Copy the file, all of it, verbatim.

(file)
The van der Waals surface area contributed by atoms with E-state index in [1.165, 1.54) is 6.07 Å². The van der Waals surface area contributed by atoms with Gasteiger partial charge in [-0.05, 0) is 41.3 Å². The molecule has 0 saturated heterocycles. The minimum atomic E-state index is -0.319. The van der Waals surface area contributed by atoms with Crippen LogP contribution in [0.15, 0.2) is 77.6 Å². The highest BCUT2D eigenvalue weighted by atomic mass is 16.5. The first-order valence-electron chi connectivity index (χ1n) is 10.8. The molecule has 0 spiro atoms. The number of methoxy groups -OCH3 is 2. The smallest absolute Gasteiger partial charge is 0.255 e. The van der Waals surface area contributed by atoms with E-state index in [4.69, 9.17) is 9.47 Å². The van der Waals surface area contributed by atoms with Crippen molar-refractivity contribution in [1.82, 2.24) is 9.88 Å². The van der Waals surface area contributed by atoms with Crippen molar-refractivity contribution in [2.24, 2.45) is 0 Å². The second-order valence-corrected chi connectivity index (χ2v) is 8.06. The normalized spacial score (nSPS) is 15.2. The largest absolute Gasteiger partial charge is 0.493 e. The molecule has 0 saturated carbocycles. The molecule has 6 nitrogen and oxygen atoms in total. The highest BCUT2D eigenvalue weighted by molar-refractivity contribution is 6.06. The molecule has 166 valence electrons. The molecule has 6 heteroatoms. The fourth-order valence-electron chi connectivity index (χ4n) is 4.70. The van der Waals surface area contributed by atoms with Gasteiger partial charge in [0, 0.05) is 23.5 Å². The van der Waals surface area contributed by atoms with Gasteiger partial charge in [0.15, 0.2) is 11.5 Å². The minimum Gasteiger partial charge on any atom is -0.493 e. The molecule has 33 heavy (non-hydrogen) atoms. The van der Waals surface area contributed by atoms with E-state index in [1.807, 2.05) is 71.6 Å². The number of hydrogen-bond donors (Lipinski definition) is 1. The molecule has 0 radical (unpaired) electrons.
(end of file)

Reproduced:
The van der Waals surface area contributed by atoms with E-state index in [1.165, 1.54) is 6.07 Å². The van der Waals surface area contributed by atoms with Gasteiger partial charge in [-0.05, 0) is 41.3 Å². The molecule has 0 saturated heterocycles. The minimum atomic E-state index is -0.319. The van der Waals surface area contributed by atoms with Crippen LogP contribution in [0.15, 0.2) is 77.6 Å². The highest BCUT2D eigenvalue weighted by atomic mass is 16.5. The first-order valence-electron chi connectivity index (χ1n) is 10.8. The molecule has 0 spiro atoms. The number of methoxy groups -OCH3 is 2. The smallest absolute Gasteiger partial charge is 0.255 e. The van der Waals surface area contributed by atoms with E-state index in [4.69, 9.17) is 9.47 Å². The van der Waals surface area contributed by atoms with Crippen molar-refractivity contribution in [1.82, 2.24) is 9.88 Å². The van der Waals surface area contributed by atoms with Crippen molar-refractivity contribution in [2.24, 2.45) is 0 Å². The second-order valence-corrected chi connectivity index (χ2v) is 8.06. The normalized spacial score (nSPS) is 15.2. The largest absolute Gasteiger partial charge is 0.493 e. The molecule has 0 saturated carbocycles. The molecule has 6 nitrogen and oxygen atoms in total. The highest BCUT2D eigenvalue weighted by molar-refractivity contribution is 6.06. The molecule has 166 valence electrons. The molecule has 6 heteroatoms. The fourth-order valence-electron chi connectivity index (χ4n) is 4.70. The van der Waals surface area contributed by atoms with Gasteiger partial charge in [0, 0.05) is 23.5 Å². The van der Waals surface area contributed by atoms with Gasteiger partial charge in [0.15, 0.2) is 11.5 Å². The minimum Gasteiger partial charge on any atom is -0.493 e. The molecule has 33 heavy (non-hydrogen) atoms. The van der Waals surface area contributed by atoms with E-state index in [1.807, 2.05) is 71.6 Å². The number of hydrogen-bond donors (Lipinski definition) is 1. The molecule has 0 radical (unpaired) electrons.